The Return of Howard Zinn, and Company
A packed house hears a left-wing critique of Obama
In the video above, Howard Zinn answers a question from the audience: what would he urge Barack Obama to do? Photos below by Frank Curran
BOSTON UNIVERSITY - With the Tsai Performance Center filled to its 500-seat capacity, many in the audience remembered when that hall was named Hayden, the University was in turmoil, and Howard Zinn was both lightning rod and radical catalyst.
Much has changed. The Howard Zinn Lecture Series, kicking off Alumni Weekend on October 22, now celebrates Boston University's distinguished professor emeritus of political science. As Virginia Sapiro, dean of Arts & Sciences, welcomed all and introduced three intriguing writers gathered around the man of the night, cordiality rather than conflict ruled.
"To have a kindly relationship between us and the BU administration," said Zinn, his nod to Sapiro drawing swells of laughter, "well, we're still trying to get used to it."
Yet some things haven't changed. The topic was The Promise of Change: Vision and Realty in Obama's Presidency. And the analysis came hard from the left, with Zinn staking out the far post.
Just as intriguing were the positions of his fellow panelists, each nuanced, each approaching Obama at least a little more sympathetically. They were:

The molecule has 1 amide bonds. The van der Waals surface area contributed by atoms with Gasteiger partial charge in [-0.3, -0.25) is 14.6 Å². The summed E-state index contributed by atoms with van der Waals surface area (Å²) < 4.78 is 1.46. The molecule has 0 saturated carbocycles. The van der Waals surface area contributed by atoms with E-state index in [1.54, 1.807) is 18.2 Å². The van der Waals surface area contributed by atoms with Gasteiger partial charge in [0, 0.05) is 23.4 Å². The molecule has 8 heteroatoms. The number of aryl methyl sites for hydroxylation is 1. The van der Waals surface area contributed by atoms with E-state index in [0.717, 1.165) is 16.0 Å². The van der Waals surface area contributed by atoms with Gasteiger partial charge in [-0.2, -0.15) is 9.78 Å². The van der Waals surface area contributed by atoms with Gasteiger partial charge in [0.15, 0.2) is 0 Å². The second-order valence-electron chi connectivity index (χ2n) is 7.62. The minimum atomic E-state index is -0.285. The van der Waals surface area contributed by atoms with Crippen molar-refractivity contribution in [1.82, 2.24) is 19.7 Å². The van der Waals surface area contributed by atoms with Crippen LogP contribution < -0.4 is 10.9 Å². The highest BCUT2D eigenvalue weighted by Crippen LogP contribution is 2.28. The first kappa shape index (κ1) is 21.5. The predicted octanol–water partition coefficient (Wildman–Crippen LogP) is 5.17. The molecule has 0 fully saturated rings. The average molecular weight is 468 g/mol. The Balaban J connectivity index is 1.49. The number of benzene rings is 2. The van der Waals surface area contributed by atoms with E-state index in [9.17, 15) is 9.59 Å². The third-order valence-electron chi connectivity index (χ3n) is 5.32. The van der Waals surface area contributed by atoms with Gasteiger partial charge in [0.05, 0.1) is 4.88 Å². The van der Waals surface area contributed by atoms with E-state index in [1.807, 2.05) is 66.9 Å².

James Carroll, a National Book Award winner and Boston Globe columnist, who first met Zinn during his years as Catholic chaplain at Boston University, from 1969 to 1974, before he left the priesthood.
Ellen Goodman, a Pulitzer Prize winner, who has been writing about social change in America since 1976 and whose column appears in more than 300 newspapers.
Mary Gordon, New York's official state author, a stuffy title for a writer whose work marries a piercing intimacy and religious and political explorations.
Zinn gingerly took up the cudgel.
"It's a very delicate question," he mused. "Why? Well, it's not easy to talk about." Everyone wants to support Obama, he continued, or at least everyone in his circle. Everyone wants to love Obama. But let's face it: "His presidency doesn't measure up. I have to say that. But why? How? How come?"
Militarism, he answered. Obama has kept the troops in Iraq. He's sent more troops to Afghanistan. "He's continued a military foreign policy."